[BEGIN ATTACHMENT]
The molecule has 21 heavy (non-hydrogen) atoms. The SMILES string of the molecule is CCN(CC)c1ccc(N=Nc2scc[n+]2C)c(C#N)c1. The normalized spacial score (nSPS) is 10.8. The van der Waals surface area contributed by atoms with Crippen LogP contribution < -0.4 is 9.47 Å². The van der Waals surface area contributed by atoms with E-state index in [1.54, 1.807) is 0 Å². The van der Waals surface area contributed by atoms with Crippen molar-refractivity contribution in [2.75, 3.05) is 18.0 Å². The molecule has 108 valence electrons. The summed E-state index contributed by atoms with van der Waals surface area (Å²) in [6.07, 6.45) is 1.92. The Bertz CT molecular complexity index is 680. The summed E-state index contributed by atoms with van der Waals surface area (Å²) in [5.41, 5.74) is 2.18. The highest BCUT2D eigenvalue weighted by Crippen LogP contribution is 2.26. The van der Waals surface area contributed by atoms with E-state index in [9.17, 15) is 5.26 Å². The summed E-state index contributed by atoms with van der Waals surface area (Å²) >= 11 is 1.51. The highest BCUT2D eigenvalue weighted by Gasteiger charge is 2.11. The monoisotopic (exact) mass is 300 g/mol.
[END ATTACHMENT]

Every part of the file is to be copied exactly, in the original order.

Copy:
The molecule has 21 heavy (non-hydrogen) atoms. The SMILES string of the molecule is CCN(CC)c1ccc(N=Nc2scc[n+]2C)c(C#N)c1. The normalized spacial score (nSPS) is 10.8. The van der Waals surface area contributed by atoms with Crippen LogP contribution < -0.4 is 9.47 Å². The van der Waals surface area contributed by atoms with E-state index in [1.54, 1.807) is 0 Å². The van der Waals surface area contributed by atoms with Crippen molar-refractivity contribution in [2.75, 3.05) is 18.0 Å². The molecule has 108 valence electrons. The summed E-state index contributed by atoms with van der Waals surface area (Å²) in [6.07, 6.45) is 1.92. The Bertz CT molecular complexity index is 680. The summed E-state index contributed by atoms with van der Waals surface area (Å²) in [5.41, 5.74) is 2.18. The highest BCUT2D eigenvalue weighted by Crippen LogP contribution is 2.26. The van der Waals surface area contributed by atoms with E-state index in [9.17, 15) is 5.26 Å². The summed E-state index contributed by atoms with van der Waals surface area (Å²) >= 11 is 1.51. The highest BCUT2D eigenvalue weighted by Gasteiger charge is 2.11. The monoisotopic (exact) mass is 300 g/mol.